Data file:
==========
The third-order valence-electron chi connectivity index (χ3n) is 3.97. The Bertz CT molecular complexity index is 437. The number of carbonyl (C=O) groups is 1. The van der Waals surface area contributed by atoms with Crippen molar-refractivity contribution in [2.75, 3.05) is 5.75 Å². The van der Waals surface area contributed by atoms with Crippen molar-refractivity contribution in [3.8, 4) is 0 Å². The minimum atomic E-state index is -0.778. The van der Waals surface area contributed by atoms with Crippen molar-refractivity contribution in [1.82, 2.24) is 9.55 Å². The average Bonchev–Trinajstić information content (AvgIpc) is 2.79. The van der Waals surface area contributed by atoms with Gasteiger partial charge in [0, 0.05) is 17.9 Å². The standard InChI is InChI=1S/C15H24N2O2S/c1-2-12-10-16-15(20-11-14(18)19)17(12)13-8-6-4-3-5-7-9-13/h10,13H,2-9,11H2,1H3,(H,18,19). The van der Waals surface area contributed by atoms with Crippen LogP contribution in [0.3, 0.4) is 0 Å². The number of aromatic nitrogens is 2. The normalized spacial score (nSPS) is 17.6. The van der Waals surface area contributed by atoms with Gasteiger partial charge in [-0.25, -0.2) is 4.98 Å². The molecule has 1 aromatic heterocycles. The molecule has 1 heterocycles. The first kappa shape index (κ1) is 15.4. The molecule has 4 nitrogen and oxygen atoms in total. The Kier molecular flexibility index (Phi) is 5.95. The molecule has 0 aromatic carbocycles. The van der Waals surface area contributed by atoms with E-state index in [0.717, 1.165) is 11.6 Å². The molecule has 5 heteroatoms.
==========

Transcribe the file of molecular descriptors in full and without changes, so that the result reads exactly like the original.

The third-order valence-electron chi connectivity index (χ3n) is 3.97. The Bertz CT molecular complexity index is 437. The number of carbonyl (C=O) groups is 1. The van der Waals surface area contributed by atoms with Crippen molar-refractivity contribution in [2.75, 3.05) is 5.75 Å². The van der Waals surface area contributed by atoms with Crippen molar-refractivity contribution in [3.8, 4) is 0 Å². The minimum atomic E-state index is -0.778. The van der Waals surface area contributed by atoms with Crippen molar-refractivity contribution in [1.82, 2.24) is 9.55 Å². The average Bonchev–Trinajstić information content (AvgIpc) is 2.79. The van der Waals surface area contributed by atoms with Gasteiger partial charge in [0, 0.05) is 17.9 Å². The standard InChI is InChI=1S/C15H24N2O2S/c1-2-12-10-16-15(20-11-14(18)19)17(12)13-8-6-4-3-5-7-9-13/h10,13H,2-9,11H2,1H3,(H,18,19). The van der Waals surface area contributed by atoms with Crippen LogP contribution in [0.3, 0.4) is 0 Å². The number of aromatic nitrogens is 2. The normalized spacial score (nSPS) is 17.6. The van der Waals surface area contributed by atoms with Gasteiger partial charge in [-0.25, -0.2) is 4.98 Å². The molecule has 1 aromatic heterocycles. The molecule has 1 heterocycles. The first kappa shape index (κ1) is 15.4. The molecule has 4 nitrogen and oxygen atoms in total. The Kier molecular flexibility index (Phi) is 5.95. The molecule has 0 aromatic carbocycles. The van der Waals surface area contributed by atoms with E-state index in [0.717, 1.165) is 11.6 Å². The molecule has 5 heteroatoms.